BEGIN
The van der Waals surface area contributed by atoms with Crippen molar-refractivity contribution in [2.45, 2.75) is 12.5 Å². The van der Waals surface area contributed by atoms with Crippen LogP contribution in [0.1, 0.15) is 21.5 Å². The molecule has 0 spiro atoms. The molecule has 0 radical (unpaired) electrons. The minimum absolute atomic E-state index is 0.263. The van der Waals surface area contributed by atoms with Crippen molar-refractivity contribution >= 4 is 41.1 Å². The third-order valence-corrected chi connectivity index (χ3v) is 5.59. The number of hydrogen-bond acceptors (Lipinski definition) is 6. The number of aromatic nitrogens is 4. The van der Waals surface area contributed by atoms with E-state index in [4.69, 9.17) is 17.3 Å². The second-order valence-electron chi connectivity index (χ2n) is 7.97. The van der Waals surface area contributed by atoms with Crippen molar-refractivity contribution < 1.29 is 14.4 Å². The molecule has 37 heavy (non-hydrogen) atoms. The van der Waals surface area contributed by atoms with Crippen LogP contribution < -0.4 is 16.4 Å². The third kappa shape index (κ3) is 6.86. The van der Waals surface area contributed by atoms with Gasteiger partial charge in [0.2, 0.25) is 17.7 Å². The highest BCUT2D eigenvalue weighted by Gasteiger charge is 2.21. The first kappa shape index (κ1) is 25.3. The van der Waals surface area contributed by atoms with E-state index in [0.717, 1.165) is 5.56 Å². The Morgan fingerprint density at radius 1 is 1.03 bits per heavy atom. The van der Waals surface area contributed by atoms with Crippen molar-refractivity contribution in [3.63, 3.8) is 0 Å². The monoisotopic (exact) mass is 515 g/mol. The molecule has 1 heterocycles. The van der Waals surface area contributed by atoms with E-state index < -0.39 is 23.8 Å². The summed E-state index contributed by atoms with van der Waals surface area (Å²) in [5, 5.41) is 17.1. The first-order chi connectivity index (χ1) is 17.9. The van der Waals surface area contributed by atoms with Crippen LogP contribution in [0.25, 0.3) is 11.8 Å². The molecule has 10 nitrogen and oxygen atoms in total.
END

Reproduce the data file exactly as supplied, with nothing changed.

The van der Waals surface area contributed by atoms with Crippen molar-refractivity contribution in [2.45, 2.75) is 12.5 Å². The van der Waals surface area contributed by atoms with Crippen LogP contribution in [0.1, 0.15) is 21.5 Å². The molecule has 0 spiro atoms. The molecule has 0 radical (unpaired) electrons. The minimum absolute atomic E-state index is 0.263. The van der Waals surface area contributed by atoms with Crippen molar-refractivity contribution >= 4 is 41.1 Å². The third-order valence-corrected chi connectivity index (χ3v) is 5.59. The number of hydrogen-bond acceptors (Lipinski definition) is 6. The number of aromatic nitrogens is 4. The van der Waals surface area contributed by atoms with E-state index in [4.69, 9.17) is 17.3 Å². The second-order valence-electron chi connectivity index (χ2n) is 7.97. The van der Waals surface area contributed by atoms with Crippen molar-refractivity contribution < 1.29 is 14.4 Å². The molecule has 37 heavy (non-hydrogen) atoms. The van der Waals surface area contributed by atoms with Crippen LogP contribution < -0.4 is 16.4 Å². The third kappa shape index (κ3) is 6.86. The van der Waals surface area contributed by atoms with Gasteiger partial charge in [0.2, 0.25) is 17.7 Å². The highest BCUT2D eigenvalue weighted by Gasteiger charge is 2.21. The first kappa shape index (κ1) is 25.3. The van der Waals surface area contributed by atoms with E-state index in [0.717, 1.165) is 5.56 Å². The Morgan fingerprint density at radius 1 is 1.03 bits per heavy atom. The van der Waals surface area contributed by atoms with Crippen molar-refractivity contribution in [3.63, 3.8) is 0 Å². The monoisotopic (exact) mass is 515 g/mol. The molecule has 1 heterocycles. The van der Waals surface area contributed by atoms with E-state index < -0.39 is 23.8 Å². The summed E-state index contributed by atoms with van der Waals surface area (Å²) in [5, 5.41) is 17.1. The first-order chi connectivity index (χ1) is 17.9. The van der Waals surface area contributed by atoms with Crippen LogP contribution in [0.25, 0.3) is 11.8 Å². The molecule has 10 nitrogen and oxygen atoms in total.